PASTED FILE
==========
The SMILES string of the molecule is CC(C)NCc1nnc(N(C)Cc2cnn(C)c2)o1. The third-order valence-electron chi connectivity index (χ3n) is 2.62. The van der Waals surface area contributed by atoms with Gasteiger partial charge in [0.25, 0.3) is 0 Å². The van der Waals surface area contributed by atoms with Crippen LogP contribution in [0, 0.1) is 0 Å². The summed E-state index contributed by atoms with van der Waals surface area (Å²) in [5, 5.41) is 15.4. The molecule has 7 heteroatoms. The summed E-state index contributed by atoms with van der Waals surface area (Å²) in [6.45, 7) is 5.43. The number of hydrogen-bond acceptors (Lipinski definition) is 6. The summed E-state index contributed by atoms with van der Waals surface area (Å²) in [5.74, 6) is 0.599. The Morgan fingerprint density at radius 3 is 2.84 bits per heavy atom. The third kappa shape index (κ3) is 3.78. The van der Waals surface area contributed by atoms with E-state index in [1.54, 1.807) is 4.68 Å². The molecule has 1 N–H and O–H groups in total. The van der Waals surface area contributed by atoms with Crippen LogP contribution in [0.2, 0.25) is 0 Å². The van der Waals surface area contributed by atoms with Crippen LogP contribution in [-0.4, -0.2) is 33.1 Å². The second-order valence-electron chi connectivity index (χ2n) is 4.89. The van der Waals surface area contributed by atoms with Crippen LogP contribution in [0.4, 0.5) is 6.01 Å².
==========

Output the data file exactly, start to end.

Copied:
The SMILES string of the molecule is CC(C)NCc1nnc(N(C)Cc2cnn(C)c2)o1. The third-order valence-electron chi connectivity index (χ3n) is 2.62. The van der Waals surface area contributed by atoms with Gasteiger partial charge in [0.25, 0.3) is 0 Å². The van der Waals surface area contributed by atoms with Crippen LogP contribution in [0, 0.1) is 0 Å². The summed E-state index contributed by atoms with van der Waals surface area (Å²) in [5, 5.41) is 15.4. The molecule has 7 heteroatoms. The summed E-state index contributed by atoms with van der Waals surface area (Å²) in [6.45, 7) is 5.43. The number of hydrogen-bond acceptors (Lipinski definition) is 6. The summed E-state index contributed by atoms with van der Waals surface area (Å²) in [5.74, 6) is 0.599. The Morgan fingerprint density at radius 3 is 2.84 bits per heavy atom. The third kappa shape index (κ3) is 3.78. The van der Waals surface area contributed by atoms with E-state index in [1.54, 1.807) is 4.68 Å². The molecule has 1 N–H and O–H groups in total. The van der Waals surface area contributed by atoms with Crippen LogP contribution in [0.2, 0.25) is 0 Å². The van der Waals surface area contributed by atoms with Crippen LogP contribution in [-0.4, -0.2) is 33.1 Å². The second-order valence-electron chi connectivity index (χ2n) is 4.89. The van der Waals surface area contributed by atoms with Crippen LogP contribution in [0.4, 0.5) is 6.01 Å².